This culture of conversation is about developing relationships around shared interests. Jeane Bethke Elshtain describes the capacity for citizens to interact and have conversations as a civic culture that is an environment of engagement – an environment that encourages people to be citizens, not clients; creators rather than consumers. In many of our congregations and schools, these conversations are initiated by organizers and leaders and begin in churches and homes in the form of one-on-one conversations. These one-on-ones lead to larger house meetings, research actions, and eventually political action. Not surprisingly, in practice these conversations often return to similar themes whether they take place in the Rio Grande Valley or in the Los Angeles Valley. The experience of the IAF organizations has shown that many people are concerned with supporting their families with living wage jobs, ensuring the success and safety of their children, and securing access to affordable housing. The initiatives that develop from these conversations are therefore frequently about creating job training that will lead to work that can support families and developing academically enriching programs for children both before and after school.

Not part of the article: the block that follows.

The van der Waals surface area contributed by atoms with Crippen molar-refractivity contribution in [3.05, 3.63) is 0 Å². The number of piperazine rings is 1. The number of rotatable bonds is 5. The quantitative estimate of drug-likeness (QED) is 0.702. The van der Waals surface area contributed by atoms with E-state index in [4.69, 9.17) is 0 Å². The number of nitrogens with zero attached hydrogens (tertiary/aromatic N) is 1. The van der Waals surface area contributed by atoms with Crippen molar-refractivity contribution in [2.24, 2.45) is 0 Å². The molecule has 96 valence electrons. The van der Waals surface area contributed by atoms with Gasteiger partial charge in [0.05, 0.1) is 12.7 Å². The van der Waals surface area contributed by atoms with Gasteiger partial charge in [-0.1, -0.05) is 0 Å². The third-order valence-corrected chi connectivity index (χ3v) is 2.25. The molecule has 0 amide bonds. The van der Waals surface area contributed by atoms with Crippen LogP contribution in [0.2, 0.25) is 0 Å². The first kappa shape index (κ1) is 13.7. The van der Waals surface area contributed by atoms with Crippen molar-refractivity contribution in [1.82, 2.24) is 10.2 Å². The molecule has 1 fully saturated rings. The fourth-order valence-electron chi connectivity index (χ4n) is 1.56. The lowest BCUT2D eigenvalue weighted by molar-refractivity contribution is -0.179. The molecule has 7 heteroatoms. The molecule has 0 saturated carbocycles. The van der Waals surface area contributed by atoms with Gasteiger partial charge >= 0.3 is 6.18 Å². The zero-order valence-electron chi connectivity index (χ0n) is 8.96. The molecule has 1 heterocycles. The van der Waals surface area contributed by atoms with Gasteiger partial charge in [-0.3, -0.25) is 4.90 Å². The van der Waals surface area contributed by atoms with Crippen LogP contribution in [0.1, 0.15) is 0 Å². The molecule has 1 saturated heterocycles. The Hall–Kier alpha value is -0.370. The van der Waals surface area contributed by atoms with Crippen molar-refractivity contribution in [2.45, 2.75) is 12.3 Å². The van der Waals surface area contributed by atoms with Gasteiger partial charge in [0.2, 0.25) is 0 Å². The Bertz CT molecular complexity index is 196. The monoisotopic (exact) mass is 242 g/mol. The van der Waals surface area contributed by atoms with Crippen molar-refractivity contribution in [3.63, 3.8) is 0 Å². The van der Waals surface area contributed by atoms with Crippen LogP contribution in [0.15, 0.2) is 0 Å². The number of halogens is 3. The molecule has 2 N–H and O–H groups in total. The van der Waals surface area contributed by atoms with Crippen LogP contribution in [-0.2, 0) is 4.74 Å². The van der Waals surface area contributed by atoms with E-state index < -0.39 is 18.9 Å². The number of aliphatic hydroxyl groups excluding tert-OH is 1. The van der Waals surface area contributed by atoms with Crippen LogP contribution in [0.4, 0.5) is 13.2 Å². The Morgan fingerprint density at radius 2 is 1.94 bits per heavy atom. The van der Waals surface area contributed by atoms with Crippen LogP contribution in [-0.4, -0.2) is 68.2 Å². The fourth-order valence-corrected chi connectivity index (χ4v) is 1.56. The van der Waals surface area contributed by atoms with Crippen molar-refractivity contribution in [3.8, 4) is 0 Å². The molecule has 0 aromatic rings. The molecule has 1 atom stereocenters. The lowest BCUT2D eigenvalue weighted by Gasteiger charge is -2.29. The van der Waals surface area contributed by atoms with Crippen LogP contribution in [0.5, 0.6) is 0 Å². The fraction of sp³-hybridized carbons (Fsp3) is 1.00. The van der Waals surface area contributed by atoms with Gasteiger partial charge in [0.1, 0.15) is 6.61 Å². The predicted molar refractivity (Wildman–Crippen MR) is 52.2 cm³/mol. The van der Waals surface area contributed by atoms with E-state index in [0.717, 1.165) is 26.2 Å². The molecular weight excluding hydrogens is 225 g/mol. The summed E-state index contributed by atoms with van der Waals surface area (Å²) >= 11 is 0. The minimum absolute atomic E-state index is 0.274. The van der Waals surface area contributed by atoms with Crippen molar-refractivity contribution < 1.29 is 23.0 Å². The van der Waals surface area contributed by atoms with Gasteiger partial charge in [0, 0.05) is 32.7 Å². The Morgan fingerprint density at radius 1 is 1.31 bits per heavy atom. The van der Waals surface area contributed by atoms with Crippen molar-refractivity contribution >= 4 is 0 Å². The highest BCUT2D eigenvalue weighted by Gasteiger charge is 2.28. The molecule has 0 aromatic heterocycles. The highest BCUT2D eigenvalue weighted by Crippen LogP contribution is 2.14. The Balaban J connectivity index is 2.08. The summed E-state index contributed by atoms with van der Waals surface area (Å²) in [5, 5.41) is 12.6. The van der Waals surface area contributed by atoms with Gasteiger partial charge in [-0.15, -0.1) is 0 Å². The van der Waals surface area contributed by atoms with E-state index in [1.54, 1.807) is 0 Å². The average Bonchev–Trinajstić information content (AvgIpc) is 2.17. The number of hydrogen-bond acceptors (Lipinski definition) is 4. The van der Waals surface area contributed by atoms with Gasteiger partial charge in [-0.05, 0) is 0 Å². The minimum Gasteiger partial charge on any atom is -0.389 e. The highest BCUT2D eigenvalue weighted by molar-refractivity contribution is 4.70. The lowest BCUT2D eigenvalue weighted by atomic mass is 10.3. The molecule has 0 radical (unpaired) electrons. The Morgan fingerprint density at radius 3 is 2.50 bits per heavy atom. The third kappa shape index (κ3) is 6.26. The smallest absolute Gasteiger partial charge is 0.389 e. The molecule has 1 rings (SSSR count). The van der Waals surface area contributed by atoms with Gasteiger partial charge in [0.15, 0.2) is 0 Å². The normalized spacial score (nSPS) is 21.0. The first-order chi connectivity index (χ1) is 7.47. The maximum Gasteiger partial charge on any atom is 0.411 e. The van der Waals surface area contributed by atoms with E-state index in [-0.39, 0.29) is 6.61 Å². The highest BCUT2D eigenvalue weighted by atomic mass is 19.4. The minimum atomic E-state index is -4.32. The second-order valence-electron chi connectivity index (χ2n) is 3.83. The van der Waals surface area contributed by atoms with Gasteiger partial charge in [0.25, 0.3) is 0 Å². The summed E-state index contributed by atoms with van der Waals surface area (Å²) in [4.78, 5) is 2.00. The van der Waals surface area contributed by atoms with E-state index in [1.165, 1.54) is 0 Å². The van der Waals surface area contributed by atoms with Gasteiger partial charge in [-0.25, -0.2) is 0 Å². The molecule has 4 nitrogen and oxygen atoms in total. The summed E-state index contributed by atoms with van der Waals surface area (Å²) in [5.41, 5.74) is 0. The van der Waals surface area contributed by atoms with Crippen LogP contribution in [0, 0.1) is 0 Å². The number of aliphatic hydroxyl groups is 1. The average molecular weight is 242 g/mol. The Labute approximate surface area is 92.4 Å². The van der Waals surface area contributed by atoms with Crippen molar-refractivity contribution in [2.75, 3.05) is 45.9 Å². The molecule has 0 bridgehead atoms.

Despite the fact that our institutions have eroded, conversations enable people to identify the needs of their families and communities. These are the types of conversations that I remember from my childhood, when institutions were able to mediate between families and the market. When I grew up in San Antonio in the 1950s, I grew up in a very tight neighborhood – a barrio. In my barrio, there were over 250 adults organized “against” me, 250 adults who felt like they could intrude on my life, 250 adults who felt like they could give me advice and tell me what to do. Everyone from the bus driver in the morning when I got up, to the school cafeteria people, to my neighbors, to my aunts and uncles, to my compadres, and my comrades – all these people felt they had the right to tell me what to do, what to wear, what to study, and what to eat.